Intel is reportedly cracking down on graphics card designs that do not meet the company's approval.
Apparently, Nvidia is enforcing its Green Light program, which requires graphics card makers to send in their designs for Nvidia's approval. The approval will not be given if certain noise, power, voltage and heat levels are not met. Without that approval, those cards cannot be sold. Bright Side of News said that EVGA was one of the first to feel Nvidia's whip and had to remove the EVBot voltage control tool from the EVGA GTX 680 Classified.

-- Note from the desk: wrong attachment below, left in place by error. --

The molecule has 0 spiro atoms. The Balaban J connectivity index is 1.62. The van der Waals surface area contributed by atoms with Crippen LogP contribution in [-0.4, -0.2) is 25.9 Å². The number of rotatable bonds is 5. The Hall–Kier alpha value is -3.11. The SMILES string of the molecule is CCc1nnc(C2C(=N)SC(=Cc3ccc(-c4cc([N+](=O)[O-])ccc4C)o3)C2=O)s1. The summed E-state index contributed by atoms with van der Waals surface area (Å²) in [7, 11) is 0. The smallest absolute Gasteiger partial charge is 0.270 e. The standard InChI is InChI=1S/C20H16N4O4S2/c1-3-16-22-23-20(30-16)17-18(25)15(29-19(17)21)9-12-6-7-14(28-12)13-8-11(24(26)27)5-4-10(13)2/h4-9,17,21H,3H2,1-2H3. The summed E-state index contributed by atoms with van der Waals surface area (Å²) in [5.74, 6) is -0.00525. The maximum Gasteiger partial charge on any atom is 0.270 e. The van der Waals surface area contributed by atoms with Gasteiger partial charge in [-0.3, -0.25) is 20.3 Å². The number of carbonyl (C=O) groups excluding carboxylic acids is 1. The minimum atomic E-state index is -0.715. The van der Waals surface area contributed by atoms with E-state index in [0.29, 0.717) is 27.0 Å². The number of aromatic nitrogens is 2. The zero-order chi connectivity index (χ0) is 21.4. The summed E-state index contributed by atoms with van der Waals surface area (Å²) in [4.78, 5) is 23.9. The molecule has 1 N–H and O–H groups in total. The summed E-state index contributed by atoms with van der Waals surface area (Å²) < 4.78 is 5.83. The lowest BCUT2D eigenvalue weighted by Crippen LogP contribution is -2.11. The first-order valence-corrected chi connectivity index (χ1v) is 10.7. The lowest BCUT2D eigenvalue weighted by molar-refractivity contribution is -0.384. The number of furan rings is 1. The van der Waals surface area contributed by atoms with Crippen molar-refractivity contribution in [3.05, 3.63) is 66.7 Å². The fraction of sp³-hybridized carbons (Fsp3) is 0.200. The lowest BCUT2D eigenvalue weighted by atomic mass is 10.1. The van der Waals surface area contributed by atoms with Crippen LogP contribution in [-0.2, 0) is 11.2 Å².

Of course, it's easy to chastise Nvidia for this type of control, which will not allow extreme graphics cards configurations anymore. However, Nvidia's brand and perception are exposed with every card that is sold and it is understandable that the company wants to make sure that it is represented in the way it wants. Extreme designs that go overboard are unlikely to meet the specifications of Nvidia's marketing promises and are likely to be shot down.
It's not exactly what the enthusiast's heart desires and it most certainly impacts the creativity of vendors, which will have an even tougher time to differentiate its parts from the competition. But if you argue from Nvidia's point of view, then - if the Green Light report is true - the company surely has a case.